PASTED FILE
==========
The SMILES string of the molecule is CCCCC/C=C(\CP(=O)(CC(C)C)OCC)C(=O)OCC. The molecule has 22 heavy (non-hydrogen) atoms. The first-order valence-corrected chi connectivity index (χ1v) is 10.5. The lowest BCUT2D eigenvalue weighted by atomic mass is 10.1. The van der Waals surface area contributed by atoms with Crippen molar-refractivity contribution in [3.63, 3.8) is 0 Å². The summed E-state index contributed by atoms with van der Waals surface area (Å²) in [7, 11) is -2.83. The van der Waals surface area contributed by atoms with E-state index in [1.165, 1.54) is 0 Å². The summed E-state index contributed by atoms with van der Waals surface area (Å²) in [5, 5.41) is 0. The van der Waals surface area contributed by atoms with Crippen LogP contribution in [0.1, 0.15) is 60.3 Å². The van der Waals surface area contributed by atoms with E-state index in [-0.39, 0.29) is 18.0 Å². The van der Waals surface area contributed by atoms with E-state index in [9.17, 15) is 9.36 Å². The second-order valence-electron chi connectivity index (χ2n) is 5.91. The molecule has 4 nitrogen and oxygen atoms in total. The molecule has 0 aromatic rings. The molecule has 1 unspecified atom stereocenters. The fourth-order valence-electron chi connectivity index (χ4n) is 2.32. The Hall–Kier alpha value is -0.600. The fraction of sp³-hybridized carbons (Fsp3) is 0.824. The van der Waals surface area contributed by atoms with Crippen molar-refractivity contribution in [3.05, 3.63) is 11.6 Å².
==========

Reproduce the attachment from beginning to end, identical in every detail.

The SMILES string of the molecule is CCCCC/C=C(\CP(=O)(CC(C)C)OCC)C(=O)OCC. The molecule has 22 heavy (non-hydrogen) atoms. The first-order valence-corrected chi connectivity index (χ1v) is 10.5. The lowest BCUT2D eigenvalue weighted by atomic mass is 10.1. The van der Waals surface area contributed by atoms with Crippen molar-refractivity contribution in [3.63, 3.8) is 0 Å². The summed E-state index contributed by atoms with van der Waals surface area (Å²) in [7, 11) is -2.83. The van der Waals surface area contributed by atoms with E-state index in [1.165, 1.54) is 0 Å². The summed E-state index contributed by atoms with van der Waals surface area (Å²) in [5, 5.41) is 0. The van der Waals surface area contributed by atoms with Crippen LogP contribution in [0.1, 0.15) is 60.3 Å². The van der Waals surface area contributed by atoms with E-state index in [-0.39, 0.29) is 18.0 Å². The van der Waals surface area contributed by atoms with E-state index in [9.17, 15) is 9.36 Å². The second-order valence-electron chi connectivity index (χ2n) is 5.91. The molecule has 4 nitrogen and oxygen atoms in total. The molecule has 0 aromatic rings. The molecule has 1 unspecified atom stereocenters. The fourth-order valence-electron chi connectivity index (χ4n) is 2.32. The Hall–Kier alpha value is -0.600. The fraction of sp³-hybridized carbons (Fsp3) is 0.824. The van der Waals surface area contributed by atoms with Crippen molar-refractivity contribution in [3.05, 3.63) is 11.6 Å².